SARS-CoV-2 B.1.617.2 Delta variant replication and immune evasion

Nature. 2021 Sep 6. doi: 10.1038/s41586-021-03944-y. Online ahead of print.

Abstract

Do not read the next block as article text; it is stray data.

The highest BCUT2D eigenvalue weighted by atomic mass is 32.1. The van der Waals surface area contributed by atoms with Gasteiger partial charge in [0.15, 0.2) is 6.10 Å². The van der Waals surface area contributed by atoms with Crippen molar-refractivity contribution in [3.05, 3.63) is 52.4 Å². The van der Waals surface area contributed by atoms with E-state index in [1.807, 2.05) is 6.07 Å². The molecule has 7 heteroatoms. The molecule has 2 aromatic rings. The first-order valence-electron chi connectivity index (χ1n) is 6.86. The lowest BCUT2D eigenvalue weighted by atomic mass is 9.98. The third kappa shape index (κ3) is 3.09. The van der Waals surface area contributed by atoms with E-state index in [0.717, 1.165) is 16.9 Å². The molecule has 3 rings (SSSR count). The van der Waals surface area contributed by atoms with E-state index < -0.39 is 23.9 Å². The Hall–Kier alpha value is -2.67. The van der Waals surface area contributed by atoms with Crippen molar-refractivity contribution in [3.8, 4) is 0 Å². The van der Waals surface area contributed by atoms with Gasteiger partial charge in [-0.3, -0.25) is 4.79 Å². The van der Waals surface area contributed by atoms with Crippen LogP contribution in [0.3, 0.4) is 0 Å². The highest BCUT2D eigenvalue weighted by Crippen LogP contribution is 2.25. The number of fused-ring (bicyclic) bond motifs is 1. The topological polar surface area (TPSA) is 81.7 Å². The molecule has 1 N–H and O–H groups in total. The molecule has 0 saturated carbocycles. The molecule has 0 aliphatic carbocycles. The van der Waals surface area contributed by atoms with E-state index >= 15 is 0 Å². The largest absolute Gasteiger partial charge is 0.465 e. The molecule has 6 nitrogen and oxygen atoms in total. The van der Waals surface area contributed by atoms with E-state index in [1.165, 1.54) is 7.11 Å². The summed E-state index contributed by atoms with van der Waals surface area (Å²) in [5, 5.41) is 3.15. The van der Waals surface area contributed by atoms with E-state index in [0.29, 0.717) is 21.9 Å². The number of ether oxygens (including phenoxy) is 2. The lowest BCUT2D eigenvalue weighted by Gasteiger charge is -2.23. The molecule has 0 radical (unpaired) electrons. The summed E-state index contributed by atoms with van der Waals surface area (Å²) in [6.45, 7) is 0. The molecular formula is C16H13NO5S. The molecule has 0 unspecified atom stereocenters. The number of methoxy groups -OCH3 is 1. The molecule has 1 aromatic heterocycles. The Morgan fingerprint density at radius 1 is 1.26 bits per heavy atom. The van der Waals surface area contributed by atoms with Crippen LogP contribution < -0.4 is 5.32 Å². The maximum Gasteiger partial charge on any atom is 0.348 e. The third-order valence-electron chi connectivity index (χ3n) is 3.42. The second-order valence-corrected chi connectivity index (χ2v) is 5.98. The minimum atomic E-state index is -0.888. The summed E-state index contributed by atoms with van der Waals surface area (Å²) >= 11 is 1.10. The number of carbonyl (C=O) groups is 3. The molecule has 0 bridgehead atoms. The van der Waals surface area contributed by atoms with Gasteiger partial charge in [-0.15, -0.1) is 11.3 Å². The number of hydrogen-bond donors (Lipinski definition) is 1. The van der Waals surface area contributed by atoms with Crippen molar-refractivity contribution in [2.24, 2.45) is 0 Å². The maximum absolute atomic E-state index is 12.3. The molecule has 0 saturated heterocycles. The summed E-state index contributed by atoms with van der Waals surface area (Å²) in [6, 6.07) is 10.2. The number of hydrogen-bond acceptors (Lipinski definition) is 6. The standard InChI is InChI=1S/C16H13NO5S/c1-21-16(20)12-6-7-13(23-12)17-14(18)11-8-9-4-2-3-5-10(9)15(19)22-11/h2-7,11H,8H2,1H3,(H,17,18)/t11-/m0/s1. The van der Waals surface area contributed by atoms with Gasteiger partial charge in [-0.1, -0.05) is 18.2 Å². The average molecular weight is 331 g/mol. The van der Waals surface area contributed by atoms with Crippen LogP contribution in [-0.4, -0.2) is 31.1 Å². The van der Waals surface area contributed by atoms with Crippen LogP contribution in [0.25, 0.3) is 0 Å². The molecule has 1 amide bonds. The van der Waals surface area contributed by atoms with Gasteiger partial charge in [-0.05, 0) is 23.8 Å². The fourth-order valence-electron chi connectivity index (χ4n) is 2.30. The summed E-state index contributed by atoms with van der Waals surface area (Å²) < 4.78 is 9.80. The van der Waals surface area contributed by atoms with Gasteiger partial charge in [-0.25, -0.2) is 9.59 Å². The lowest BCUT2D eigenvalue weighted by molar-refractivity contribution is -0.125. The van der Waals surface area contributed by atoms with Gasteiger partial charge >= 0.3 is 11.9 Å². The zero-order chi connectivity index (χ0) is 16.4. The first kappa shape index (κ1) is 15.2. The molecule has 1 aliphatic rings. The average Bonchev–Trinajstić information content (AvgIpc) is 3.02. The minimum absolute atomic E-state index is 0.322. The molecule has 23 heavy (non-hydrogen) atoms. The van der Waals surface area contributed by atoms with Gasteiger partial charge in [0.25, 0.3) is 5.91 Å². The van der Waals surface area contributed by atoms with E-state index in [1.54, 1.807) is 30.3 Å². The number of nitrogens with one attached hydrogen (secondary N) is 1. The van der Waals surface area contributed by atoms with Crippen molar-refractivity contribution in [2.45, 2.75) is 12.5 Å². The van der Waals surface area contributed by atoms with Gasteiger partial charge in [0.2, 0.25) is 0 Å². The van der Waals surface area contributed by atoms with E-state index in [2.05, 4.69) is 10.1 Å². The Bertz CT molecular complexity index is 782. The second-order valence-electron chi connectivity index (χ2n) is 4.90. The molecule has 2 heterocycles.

The SARS-CoV-2 B.1.617.2 (Delta) variant was first identified in the state of Maharashtra in late 2020 and spread throughout India, outcompeting pre-existing lineages including B.1.617.1 (Kappa) and B.1.1.7 (Alpha)1. In vitro, B.1.617.2 is 6-fold less sensitive to serum neutralising antibodies from recovered individuals, and 8-fold less sensitive to vaccine-elicited antibodies as compared to wild type (WT) Wuhan-1 bearing D614G. Serum neutralising titres against B.1.617.2 were lower in ChAdOx-1 versus BNT162b2 vaccinees. B.1.617.2 spike pseudotyped viruses exhibited compromised sensitivity to monoclonal antibodies against the receptor binding domain (RBD) and N- terminal domain (NTD). B.1.617.2 demonstrated higher replication efficiency in both airway organoid and human airway epithelial systems compared to B.1.1.7, associated with B.1.617.2 spike in a predominantly cleaved state compared to B.1.1.7. The B.1.617.2 spike protein was able to mediate highly efficient syncytium formation that was less sensitive to inhibition by neutralising antibody as compared to WT spike. Additionally we observed that B.1.617.2 had higher replication and spike mediated entry as compared to B.1.617.1, potentially explaining B.1.617.2 dominance. In an analysis of over 130 SARS-CoV-2 infected healthcare workers across three centres in India during a period of mixed lineage circulation, we observed reduced ChAdOx-1 vaccine effectiveness against B.1.617.2 relative to non- B.1.617.2, with the caveat of possible residual confounding. Compromised vaccine efficacy against the highly fit and immune evasive B.1.617.2 Delta variant warrants continued infection control measures in the post-vaccination era.